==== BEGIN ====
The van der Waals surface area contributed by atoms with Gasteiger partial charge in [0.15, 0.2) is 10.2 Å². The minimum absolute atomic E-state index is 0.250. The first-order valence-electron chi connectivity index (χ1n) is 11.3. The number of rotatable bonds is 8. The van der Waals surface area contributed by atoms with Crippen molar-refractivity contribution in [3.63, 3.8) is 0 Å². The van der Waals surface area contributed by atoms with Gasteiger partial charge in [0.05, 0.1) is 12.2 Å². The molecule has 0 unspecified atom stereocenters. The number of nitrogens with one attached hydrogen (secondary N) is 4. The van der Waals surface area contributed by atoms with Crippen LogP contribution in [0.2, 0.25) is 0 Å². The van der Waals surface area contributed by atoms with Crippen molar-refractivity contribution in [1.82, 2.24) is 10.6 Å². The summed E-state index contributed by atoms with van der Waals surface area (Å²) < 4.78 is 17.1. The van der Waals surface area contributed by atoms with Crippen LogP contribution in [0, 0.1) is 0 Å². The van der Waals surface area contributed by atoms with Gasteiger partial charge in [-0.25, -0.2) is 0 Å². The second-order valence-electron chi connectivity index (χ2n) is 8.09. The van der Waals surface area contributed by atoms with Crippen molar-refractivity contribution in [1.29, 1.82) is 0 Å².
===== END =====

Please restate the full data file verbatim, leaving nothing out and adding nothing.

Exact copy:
The van der Waals surface area contributed by atoms with Gasteiger partial charge in [0.15, 0.2) is 10.2 Å². The minimum absolute atomic E-state index is 0.250. The first-order valence-electron chi connectivity index (χ1n) is 11.3. The number of rotatable bonds is 8. The van der Waals surface area contributed by atoms with Crippen molar-refractivity contribution in [3.63, 3.8) is 0 Å². The van der Waals surface area contributed by atoms with Gasteiger partial charge in [0.05, 0.1) is 12.2 Å². The molecule has 0 unspecified atom stereocenters. The number of nitrogens with one attached hydrogen (secondary N) is 4. The van der Waals surface area contributed by atoms with Crippen LogP contribution in [0.2, 0.25) is 0 Å². The van der Waals surface area contributed by atoms with Crippen molar-refractivity contribution in [1.82, 2.24) is 10.6 Å². The summed E-state index contributed by atoms with van der Waals surface area (Å²) < 4.78 is 17.1. The van der Waals surface area contributed by atoms with Crippen LogP contribution in [0, 0.1) is 0 Å². The van der Waals surface area contributed by atoms with Gasteiger partial charge in [-0.25, -0.2) is 0 Å². The second-order valence-electron chi connectivity index (χ2n) is 8.09. The van der Waals surface area contributed by atoms with Crippen molar-refractivity contribution in [1.29, 1.82) is 0 Å².